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Critique Please

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Old 04-24-2005, 02:37 AM
embee embee is offline
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Join Date: Mar 2005
Posts: 2
Critique Please

Hello, this is my first post here so I apologise in advance for any posting errors. I've been asked to retouch a picture for a friend and I would welcome any opinions, criticism or advice on my effort. The original was quite badly damaged, as you can see! Thank you.
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File Type: jpg Final.jpg (58.3 KB, 37 views)
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Old 04-24-2005, 03:55 AM
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Caitlin Caitlin is offline
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Join Date: Mar 2005
Location: Sydney, Australia
Posts: 494
Hi Embee,

My initial reaction is I think you may have lost a bit of detail in the process of fixing the contrast, and converting to greyscale. (I don't know what technique you used to do so, but converting to Lab color, and saving the lightness channel can be more effective that just converting straight to greyscale)

I think part of the uniqueness of the image is the handtouched hair, so I would try to retain that.

I rather laboriously fixed the background on each layer with a created patterntool, but really that was just me being masochistic - it would have been easier to fix with a patterntool in RGB. *lol* Then it was just hand retouching with the clone stamp, heal and dodge tool.

I also dropped the saturation in all areas except the hair which I excluded with a mask, and fixed up the levels. Then a light gausian blur.
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Last edited by Caitlin; 04-24-2005 at 05:30 AM.
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Old 04-24-2005, 07:38 AM
Vikki Vikki is offline
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Join Date: Aug 2001
Location: Arizona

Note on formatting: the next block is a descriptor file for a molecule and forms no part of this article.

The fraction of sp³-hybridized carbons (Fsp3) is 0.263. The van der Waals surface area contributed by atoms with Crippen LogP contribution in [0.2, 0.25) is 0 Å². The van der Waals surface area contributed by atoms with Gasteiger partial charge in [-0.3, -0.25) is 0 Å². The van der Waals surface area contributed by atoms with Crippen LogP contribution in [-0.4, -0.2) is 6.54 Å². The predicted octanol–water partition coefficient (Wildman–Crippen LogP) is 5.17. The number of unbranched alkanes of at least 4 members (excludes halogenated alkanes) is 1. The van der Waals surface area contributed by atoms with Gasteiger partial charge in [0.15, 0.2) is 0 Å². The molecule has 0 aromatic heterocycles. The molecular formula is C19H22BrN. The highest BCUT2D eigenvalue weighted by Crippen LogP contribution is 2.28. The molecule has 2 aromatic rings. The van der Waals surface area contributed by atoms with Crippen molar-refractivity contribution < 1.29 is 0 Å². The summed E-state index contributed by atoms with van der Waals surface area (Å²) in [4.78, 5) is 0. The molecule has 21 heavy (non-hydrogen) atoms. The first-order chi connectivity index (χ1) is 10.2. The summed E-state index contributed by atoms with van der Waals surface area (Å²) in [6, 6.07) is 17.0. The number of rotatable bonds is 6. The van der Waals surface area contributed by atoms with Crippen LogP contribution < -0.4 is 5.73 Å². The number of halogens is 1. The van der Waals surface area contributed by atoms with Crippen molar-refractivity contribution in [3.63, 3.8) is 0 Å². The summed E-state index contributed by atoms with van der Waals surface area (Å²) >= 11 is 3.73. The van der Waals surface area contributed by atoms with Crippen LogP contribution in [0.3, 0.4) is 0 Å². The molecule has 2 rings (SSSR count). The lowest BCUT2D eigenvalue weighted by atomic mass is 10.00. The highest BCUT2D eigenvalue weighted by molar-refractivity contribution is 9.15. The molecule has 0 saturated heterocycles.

Posts: 883
Overall, not too bad.
My suggestions:
The contrast is too strong/harsh. Increasing the contrast also brings out a lot of imperfections and noise. Go for a softer contrast. Not only will it keep the image looking more like the original, it will save you some work.
Removing the background, and replacing it with "clouds" is a no-no. IMO, this is the biggest mistake, and I see it all the time. It's a lot of work to make selections all around the edges of the subject in order to change the background, and it hardly ever works out. Most times, the end result looks like cut & paste. Put that effort and energy into repairing the background. Repair the background as you would the image - it's just as important.
If you insist on replacing the background, there are a couple of things that need to be done-meticulously. The blending between the background and the image must be undetectable - no dark or light "halos" where the background meets the subject. Changing light to dark, and vice versa, is tough. Save yourself the agony, and keep it the same -work with it, instead of against it. The noise, sharpness, and contrast must also match. The "new" background must be "real". No canned clouds, etc. Look at some portraiture for background ideas.
I hope you find this critique/advice is helpful, as you've already got a good start.
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